As a result of Angela’s new passion, we started calling her Angela Habibi, a nickname she was more than happy to embrace. For me this brought on the idea of an alter ego, a metamorphosed pop fiend who was a prisoner to the dance floor. Albeit a willing prisoner, one who happily held out her hands and begged to be cuffed. Throw away the key, see if I care.
Angela Habibi, a short story from Qatar.
But it wasn’t all song and dance with Angela Habibi. She also had wild and unpredictable mood swings and days where she’d plod around bemoaning the absence of a man in her life. Someone she could passionately habibi with into the wee hours of the morning. Furthermore, our efforts to cheer her up and assure her that one day she’d meet the right guy fell on deaf ears. ‘‘Oh come on… look at me!’’ she once said angrily, gesticulating to herself with a sneer of pure self loathing. ‘‘I mean seriously… who wants THIS?’’
To compound matters, she also claimed to have fallen out of love with teaching and routinely complained about the school and her students. She even hated the numerous private jobs she’d taken on around Doha. One of these, she told us, was a one-on-one class with a teenage prince straight from the royal house of Thani! ‘‘The money is AMAZING!’’ she admitted one afternoon, pouring Maz and I tea in the communal kitchen. ‘‘But the kid’s a little shit, just sits there yawning. Won’t even look at me sometimes’’. I nodded politely, secretly wishing I had such a problem.
Maz, Angela and I also did coffee mornings at the mall and attended a few parties across the city. One such gathering saw us celebrate the arrival of 2002 with a big New Year’s Eve house party. The host was a larger than life character known as Aussie Kev. Outside of English teaching, Kev was also a talented painter, amateur comedian and professional party thrower.
Kev’s daughter Kristin was visiting for New Year’s and that night was the beginning of a short romance between her and I. Despite this exciting development, my defining memory of that evening is of Angela twirling around the place in a hailstorm of habibi. She even dragged a scared looking Scott into it, which had Maz and I laughing so hard we were almost crying.
‘‘Morning ladies’’ I chirped, breezing into their lounge one morning armed with bread, salami and cheese. However, I received no response. Only two serious faces, whispered concerns, hands clasped together. ‘‘It must be the cleaner’’ said Angela, with a sad shake of her head. ‘‘We should tell administration, this can’t go on’’. Maz didn’t say anything. She just sat there smoking, eyes to the floor. ‘‘What’s going on?’’ I asked.
“It must be the cleaner’’ said Angela, with a sad shake of her head.
Apparently a number of things had gone missing from Maz’s room. Small personal items such as a comb, an ornament and a cheap necklace. Finally, some money disappeared from her purse. Initially she’d wondered if it was her imagination, a case of forgetfulness. But then a ring belonging to her late mother disappeared from a drawer and now alarm bells were ringing loud and clear.
The last time I saw Angela Habibi we were at The Lebanese restaurant gorging on a heavenly spread of fresh fish, hummus dipped bread and dripping kafta. She was cheerfully moaning about her little Qatari Prince. ‘‘Called me fat the other day! I’ve really had enough’’. But otherwise the atmosphere was subdued, with Maz especially quiet. Picking at her food with polite smiles, the air was thick with untold concerns and unasked questions.
A few days later I got a call from Maz. It was mid morning and I’d only been awake a matter of minutes. ‘‘Can you come down?’’ When I arrived she was with Les, a doddery, middle-aged Englishman who was into birdwatching and collecting stamps. ‘‘I don’t believe it!’’ he exclaimed, scratching his head, pacing up and down the room. ‘‘I just don’t believe it’’. Maz looked up at me with a white, tired face, cigarette smoke looping up to the ceiling in thin rings. ‘‘What’s happened?’’ I sighed, dropping onto the settee. ‘‘Where’s Angela?’’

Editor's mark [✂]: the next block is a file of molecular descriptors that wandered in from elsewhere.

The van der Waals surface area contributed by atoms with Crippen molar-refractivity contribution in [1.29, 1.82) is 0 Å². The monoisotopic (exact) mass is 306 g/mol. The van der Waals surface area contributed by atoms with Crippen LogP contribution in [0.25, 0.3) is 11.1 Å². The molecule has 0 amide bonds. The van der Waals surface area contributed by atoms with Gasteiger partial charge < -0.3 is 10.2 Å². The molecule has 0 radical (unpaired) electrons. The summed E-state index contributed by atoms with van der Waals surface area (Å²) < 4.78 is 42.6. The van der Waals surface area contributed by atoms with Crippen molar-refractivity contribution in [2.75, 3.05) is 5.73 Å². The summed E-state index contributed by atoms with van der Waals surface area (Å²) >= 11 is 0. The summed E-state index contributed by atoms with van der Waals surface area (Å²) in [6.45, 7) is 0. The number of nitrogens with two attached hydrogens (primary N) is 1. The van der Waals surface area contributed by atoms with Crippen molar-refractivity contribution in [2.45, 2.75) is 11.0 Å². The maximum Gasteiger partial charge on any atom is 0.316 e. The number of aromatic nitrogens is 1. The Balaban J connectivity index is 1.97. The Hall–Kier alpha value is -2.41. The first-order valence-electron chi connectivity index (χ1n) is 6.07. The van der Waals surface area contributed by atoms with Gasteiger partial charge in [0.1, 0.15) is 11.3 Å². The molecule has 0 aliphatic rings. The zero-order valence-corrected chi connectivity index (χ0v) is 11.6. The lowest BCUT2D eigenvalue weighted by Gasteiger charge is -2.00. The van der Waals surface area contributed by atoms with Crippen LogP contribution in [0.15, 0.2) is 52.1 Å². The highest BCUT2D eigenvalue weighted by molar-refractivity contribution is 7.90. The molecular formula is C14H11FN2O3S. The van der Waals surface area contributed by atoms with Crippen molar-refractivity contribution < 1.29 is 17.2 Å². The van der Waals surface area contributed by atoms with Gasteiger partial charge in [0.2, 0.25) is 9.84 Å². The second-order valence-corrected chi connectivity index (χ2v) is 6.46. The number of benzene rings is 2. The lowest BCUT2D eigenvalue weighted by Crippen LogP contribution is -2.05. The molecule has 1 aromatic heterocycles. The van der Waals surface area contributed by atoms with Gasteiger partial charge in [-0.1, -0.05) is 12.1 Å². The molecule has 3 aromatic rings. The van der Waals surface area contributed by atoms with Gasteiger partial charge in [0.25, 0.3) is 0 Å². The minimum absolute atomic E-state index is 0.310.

‘‘What’s happened?’’ I sighed, dropping onto the settee.
‘‘She’s gone’’ replied Maz with a regretful half smile, tears in her eyes. I breathed in and braced myself for what was to come. The comb… the necklace… the ring… plus some other bits and bobs found stashed in Angela’s room. Maz had been having doubts and concerns for a while. She’d been living with Angela’s mood swings long enough to know that all wasn’t well in her friend’s head.
There were things she’d said that sounded off. Stories she’d told that just didn’t add up. Upon the discovery of her stolen belongings, college management had been informed. Consequently the police paid a visit and Angela was confronted. There had been a big scene with passionate denials followed by a long, ashen-faced silence. Eventually, she gave a quiet confession.
Although Maz decided not to press charges, it was still game over for Angela Habibi who was fired by the college. QAC’s head of recruitment was a grouchy Irishman called Mickey, and it was he who subsequently dug up all kinds of dirt on Angela.
She’d been dismissed by a previous school for stealing money from a cash register. ‘‘A long history of thievery’’, he told Maz. ‘‘Clinical depression. Compulsive liar’’. He’d even contacted the Qatari royals about her so called private job teaching the young prince. But the family claimed to have never heard of Angela. Moreover, they explained that the boy did have a private teacher, but that he was an elderly gentleman from Australia.
‘‘A long history of thievery’’, he told Maz. ‘‘Clinical depression. Compulsive liar’’.
The days that followed were surreal as we all went about our daily lives in a soundless daze. Like the deepest of sleeps, swimming underwater. Things were never quite the same again. Maz and I still hung out from time to time, but there was a tiredness to it. As for Angela, I was shocked… appalled… let down. But I also felt sad for her, because at the end of the day she clearly wasn’t a well woman. What had happened to her over the years? How had things gotten this bad?
Nowadays, on the rare occasions Angela Habibi pops into my head, I try to concentrate on the positives. Shared cake and coffee in the lounge. Her cascading laughter, which could fill the room and break out into the surrounding corridors. And of course there would always be habibi. A short, simple word that served her well as a fleeting escape from her demons.
‘Angela Habibi’ is the eighth and final chapter of my short story series The Qatar Collection.